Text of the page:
Forensic analyses primarily serve to distinguish musical commonality from copying. These analyses entail assessments of similarity as well as matters of originality and creative process to the extent they might inform legal decision-making. Since the 19th century, analysts have tended to conduct detailed comparisons between various combinations of discrete musical elements as documented in legally admissible evidence, often prioritizing melody, harmony, and rhythm. As the court explained in ...


Nonprofit organization  

Mark Clague and Michael Mauskapf

An organizational form that does not distribute profits to owners or shareholders, but instead reinvests them in pursuit of a goal or mission. A nonprofit organization (NPO) must serve some kind of public benefit and be privately governed by a board of volunteers. Any type of organization (e.g., association, corporation, trust, shareholder entity, membership or board managed) that meets these criteria may apply to receive tax exemption under section 501(c)3 of the United States Internal Revenue Code. State entities may also excuse NPOs from sales and property taxes. Such tax breaks reduce the cost of operation in exchange for public good and effectively provide public support for service innovation. Although nonprofit organizations have existed in some form or another for over 300 years, the legal criteria used to define the modern nonprofit have evolved mostly since about 1960. Nonprofits (typically known as non-governmental organizations or NGOs in Europe) include churches, universities, hospitals, service providers, and many arts and culture organizations....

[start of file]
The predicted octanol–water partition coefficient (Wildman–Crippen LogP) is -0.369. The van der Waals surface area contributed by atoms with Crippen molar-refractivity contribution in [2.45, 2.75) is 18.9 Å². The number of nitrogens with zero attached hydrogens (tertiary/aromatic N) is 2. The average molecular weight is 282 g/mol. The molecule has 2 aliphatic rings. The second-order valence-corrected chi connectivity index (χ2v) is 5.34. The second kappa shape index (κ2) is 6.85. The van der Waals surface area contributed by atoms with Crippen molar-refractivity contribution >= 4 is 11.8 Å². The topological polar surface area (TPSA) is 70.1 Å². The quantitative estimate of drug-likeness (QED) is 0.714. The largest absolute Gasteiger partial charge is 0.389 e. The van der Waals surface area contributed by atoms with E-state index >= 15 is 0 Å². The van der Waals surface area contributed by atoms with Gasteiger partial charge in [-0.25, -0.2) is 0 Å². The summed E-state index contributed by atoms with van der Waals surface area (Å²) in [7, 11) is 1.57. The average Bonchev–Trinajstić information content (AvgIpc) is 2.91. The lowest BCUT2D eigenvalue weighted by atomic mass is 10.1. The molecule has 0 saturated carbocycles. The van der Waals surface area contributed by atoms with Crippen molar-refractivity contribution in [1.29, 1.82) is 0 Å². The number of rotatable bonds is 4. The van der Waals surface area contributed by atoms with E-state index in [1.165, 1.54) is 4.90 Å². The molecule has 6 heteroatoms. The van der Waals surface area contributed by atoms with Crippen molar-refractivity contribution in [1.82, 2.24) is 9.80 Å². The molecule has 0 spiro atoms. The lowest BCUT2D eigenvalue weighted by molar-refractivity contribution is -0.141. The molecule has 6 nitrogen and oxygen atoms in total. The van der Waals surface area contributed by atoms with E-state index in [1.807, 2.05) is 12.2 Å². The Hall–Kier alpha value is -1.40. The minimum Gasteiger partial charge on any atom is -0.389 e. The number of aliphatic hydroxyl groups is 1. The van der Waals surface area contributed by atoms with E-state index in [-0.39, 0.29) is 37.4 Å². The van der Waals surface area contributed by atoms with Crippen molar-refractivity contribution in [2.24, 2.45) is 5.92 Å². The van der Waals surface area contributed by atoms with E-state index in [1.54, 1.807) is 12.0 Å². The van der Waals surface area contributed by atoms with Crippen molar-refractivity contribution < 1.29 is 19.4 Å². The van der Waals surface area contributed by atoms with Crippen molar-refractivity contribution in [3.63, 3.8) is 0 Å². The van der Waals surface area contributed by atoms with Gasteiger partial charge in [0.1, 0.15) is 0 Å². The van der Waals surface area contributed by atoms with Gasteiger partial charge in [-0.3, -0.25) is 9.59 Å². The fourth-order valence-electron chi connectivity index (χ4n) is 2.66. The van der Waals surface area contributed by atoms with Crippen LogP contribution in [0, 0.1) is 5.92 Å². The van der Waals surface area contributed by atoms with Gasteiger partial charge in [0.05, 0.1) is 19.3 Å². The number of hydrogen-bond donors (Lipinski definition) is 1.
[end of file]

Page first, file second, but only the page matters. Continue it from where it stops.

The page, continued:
Recording Industries Association of America  

Timothy M. Crain


An organization that represents the US recording industry; its members include record labels and distributors that collectively create and distribute the vast majority of recorded music sold in the United States. In addition, the RIAA works to protect intellectual property rights and the rights of artists through consumer, industry, and technical research, and by monitoring state and federal laws, regulations, and policies.